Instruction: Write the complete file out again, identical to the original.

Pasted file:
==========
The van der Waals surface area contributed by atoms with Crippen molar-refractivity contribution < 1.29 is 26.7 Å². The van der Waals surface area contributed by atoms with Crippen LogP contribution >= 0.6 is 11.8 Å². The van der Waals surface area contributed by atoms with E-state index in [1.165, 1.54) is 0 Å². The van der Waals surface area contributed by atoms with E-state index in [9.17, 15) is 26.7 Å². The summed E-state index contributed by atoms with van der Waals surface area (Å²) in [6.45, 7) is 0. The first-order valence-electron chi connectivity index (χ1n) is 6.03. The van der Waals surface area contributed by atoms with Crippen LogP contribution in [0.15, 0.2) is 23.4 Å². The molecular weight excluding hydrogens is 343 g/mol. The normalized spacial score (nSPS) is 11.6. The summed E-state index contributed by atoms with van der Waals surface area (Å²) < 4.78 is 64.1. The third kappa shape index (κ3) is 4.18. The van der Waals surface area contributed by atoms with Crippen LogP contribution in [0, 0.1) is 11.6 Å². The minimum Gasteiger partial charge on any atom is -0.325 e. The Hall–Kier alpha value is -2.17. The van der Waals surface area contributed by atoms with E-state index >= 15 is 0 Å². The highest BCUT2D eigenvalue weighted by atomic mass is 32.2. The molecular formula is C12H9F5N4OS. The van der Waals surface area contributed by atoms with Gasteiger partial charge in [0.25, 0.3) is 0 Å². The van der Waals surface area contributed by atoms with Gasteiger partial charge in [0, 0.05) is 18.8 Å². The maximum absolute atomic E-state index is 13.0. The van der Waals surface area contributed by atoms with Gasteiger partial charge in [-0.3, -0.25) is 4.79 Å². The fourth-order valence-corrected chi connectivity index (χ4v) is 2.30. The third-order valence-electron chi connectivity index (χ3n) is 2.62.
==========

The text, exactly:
The van der Waals surface area contributed by atoms with Crippen molar-refractivity contribution < 1.29 is 26.7 Å². The van der Waals surface area contributed by atoms with Crippen LogP contribution >= 0.6 is 11.8 Å². The van der Waals surface area contributed by atoms with E-state index in [1.165, 1.54) is 0 Å². The van der Waals surface area contributed by atoms with E-state index in [9.17, 15) is 26.7 Å². The summed E-state index contributed by atoms with van der Waals surface area (Å²) in [6.45, 7) is 0. The first-order valence-electron chi connectivity index (χ1n) is 6.03. The van der Waals surface area contributed by atoms with Crippen LogP contribution in [0.15, 0.2) is 23.4 Å². The molecular weight excluding hydrogens is 343 g/mol. The normalized spacial score (nSPS) is 11.6. The summed E-state index contributed by atoms with van der Waals surface area (Å²) < 4.78 is 64.1. The third kappa shape index (κ3) is 4.18. The van der Waals surface area contributed by atoms with Crippen LogP contribution in [0, 0.1) is 11.6 Å². The minimum Gasteiger partial charge on any atom is -0.325 e. The Hall–Kier alpha value is -2.17. The van der Waals surface area contributed by atoms with E-state index >= 15 is 0 Å². The highest BCUT2D eigenvalue weighted by atomic mass is 32.2. The molecular formula is C12H9F5N4OS. The van der Waals surface area contributed by atoms with Gasteiger partial charge in [0.25, 0.3) is 0 Å². The van der Waals surface area contributed by atoms with Gasteiger partial charge in [0, 0.05) is 18.8 Å². The maximum absolute atomic E-state index is 13.0. The van der Waals surface area contributed by atoms with Gasteiger partial charge in [-0.3, -0.25) is 4.79 Å². The fourth-order valence-corrected chi connectivity index (χ4v) is 2.30. The third-order valence-electron chi connectivity index (χ3n) is 2.62.